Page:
The Perseus arm may not be a single structure, as I discussed in a previous blog post. In this blog post, I discuss the evidence in the RMS data that the outer Perseus arm is actually a branch of the Norma arm and is not connected to the Perseus structure detected in the inner galaxy.
The image below is a detail of the overlay illustration from my first RMS blog post. The Milky War model from this site is overlaid by Robert Hurt's Milky Way illustration, which in turn is overlaid by the RMS data. The Perseus arm is in red, the Norma arm is yellow, and various smaller non-spiral structures are shown in orange. The RMS data shows complexes of massive young stellar objects and HII regions (blue circles) and individual objects (red circles). You can view a larger and more detailed version by clicking on the image.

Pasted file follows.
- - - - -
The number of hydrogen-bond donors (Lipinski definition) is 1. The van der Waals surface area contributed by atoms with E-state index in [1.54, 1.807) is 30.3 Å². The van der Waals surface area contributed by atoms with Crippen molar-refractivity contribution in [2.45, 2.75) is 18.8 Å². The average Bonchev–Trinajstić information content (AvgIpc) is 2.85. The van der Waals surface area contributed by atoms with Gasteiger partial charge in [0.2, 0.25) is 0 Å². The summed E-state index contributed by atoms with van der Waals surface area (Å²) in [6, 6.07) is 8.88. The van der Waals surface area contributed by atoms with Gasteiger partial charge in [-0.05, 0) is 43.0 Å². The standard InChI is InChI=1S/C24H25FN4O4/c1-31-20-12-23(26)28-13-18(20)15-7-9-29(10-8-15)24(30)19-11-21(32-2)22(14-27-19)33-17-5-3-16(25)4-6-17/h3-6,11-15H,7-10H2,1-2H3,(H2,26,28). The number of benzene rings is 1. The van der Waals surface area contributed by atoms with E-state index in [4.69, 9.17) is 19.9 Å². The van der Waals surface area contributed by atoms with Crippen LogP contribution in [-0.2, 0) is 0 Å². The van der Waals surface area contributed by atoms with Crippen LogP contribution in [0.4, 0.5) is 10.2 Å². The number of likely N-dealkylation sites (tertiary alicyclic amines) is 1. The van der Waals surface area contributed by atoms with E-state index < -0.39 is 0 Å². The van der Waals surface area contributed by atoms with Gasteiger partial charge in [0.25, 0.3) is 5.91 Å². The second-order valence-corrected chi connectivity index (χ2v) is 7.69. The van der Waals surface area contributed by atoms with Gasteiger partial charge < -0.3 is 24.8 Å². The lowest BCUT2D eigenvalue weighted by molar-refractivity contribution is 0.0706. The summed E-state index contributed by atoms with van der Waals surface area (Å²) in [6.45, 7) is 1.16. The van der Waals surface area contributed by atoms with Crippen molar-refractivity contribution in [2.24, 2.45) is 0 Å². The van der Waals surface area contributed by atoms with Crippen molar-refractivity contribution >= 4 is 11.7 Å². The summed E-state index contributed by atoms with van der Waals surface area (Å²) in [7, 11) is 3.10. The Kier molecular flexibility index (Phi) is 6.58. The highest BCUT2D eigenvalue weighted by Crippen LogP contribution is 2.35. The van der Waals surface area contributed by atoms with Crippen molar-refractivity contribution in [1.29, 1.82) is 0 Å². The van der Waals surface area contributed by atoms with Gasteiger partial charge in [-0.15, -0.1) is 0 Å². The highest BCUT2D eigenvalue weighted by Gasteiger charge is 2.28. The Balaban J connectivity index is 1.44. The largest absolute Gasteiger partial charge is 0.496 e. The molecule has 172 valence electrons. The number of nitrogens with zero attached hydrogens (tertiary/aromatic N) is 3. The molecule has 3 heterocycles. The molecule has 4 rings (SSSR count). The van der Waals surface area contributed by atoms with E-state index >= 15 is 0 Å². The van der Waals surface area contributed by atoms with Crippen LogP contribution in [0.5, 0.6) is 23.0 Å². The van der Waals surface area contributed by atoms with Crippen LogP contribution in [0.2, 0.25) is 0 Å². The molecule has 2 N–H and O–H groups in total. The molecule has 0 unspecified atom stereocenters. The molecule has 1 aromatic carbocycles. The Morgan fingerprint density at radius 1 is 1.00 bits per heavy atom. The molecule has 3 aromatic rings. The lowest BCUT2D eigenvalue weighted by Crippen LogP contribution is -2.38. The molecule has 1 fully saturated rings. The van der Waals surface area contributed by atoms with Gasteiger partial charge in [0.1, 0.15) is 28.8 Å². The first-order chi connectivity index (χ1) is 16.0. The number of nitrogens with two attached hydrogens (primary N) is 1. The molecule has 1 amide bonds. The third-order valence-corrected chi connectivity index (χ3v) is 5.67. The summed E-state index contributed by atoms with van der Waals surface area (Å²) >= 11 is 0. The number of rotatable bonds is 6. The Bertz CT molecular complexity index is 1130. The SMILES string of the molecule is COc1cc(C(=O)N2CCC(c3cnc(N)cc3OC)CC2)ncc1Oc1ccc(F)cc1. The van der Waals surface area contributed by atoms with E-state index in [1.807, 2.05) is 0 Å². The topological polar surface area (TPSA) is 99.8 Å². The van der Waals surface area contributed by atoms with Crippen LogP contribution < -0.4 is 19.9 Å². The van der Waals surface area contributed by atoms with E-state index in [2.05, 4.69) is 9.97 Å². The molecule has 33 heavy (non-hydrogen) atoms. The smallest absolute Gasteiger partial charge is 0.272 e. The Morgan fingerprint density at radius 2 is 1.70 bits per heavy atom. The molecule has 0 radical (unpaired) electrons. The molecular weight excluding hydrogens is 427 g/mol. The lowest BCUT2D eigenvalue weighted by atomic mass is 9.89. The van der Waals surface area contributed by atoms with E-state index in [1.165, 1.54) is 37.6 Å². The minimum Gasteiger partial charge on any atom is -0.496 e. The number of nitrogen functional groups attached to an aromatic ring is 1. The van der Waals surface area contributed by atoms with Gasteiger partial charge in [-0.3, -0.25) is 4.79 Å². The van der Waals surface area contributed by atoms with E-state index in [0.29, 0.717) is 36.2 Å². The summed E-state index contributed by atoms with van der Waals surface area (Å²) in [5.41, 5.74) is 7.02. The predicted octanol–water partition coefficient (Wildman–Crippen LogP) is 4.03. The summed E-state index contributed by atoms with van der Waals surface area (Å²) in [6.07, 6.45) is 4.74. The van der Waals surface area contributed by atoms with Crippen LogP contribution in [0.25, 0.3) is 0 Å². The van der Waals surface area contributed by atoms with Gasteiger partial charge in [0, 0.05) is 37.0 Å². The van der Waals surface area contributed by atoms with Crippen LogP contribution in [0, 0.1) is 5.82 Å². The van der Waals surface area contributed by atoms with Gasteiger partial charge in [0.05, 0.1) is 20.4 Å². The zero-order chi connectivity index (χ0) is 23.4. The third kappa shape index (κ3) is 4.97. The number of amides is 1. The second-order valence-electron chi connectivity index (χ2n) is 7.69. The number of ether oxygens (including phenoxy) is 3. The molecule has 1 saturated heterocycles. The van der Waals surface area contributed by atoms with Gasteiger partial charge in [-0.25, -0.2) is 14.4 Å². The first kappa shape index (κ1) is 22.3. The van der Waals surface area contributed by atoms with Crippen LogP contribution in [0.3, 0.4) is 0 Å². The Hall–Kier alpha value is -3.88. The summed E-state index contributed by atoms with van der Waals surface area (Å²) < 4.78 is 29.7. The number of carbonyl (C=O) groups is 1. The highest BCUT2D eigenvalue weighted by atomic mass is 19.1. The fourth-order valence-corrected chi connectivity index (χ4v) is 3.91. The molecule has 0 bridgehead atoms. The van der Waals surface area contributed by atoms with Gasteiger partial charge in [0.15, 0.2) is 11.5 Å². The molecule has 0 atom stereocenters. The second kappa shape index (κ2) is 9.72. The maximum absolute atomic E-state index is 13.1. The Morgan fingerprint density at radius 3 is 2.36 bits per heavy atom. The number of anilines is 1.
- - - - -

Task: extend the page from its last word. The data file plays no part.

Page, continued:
In the atomic hydrogen velocity data from the Leiden-Argentine-Bonn survey, there is a prominent structure that appears to lie between the Perseus and Norma arms in the first and second quadrants. I called this structure the Cygnet spur.
Instead of considering the Cygnet velocity structure as a spur, it may actually reveal that the outer Perseus arm branches off the Norma arm.
The RMS data provides more evidence for this branch.
In the image below, I have highlighted the two sections of the Perseus arm.
The RMS data shows a clear gap in the Perseus arm between 50° < l < 80°, with only one small source in this region, providing more evidence that this arm may not be a single structure. In contrast, the RMS data shows many large sources connecting the Outer Perseus arm to the Norma arm. This is also consistent with the hydrogen data and provides a better explanation for the hydrogen velocity in this direction than a spur.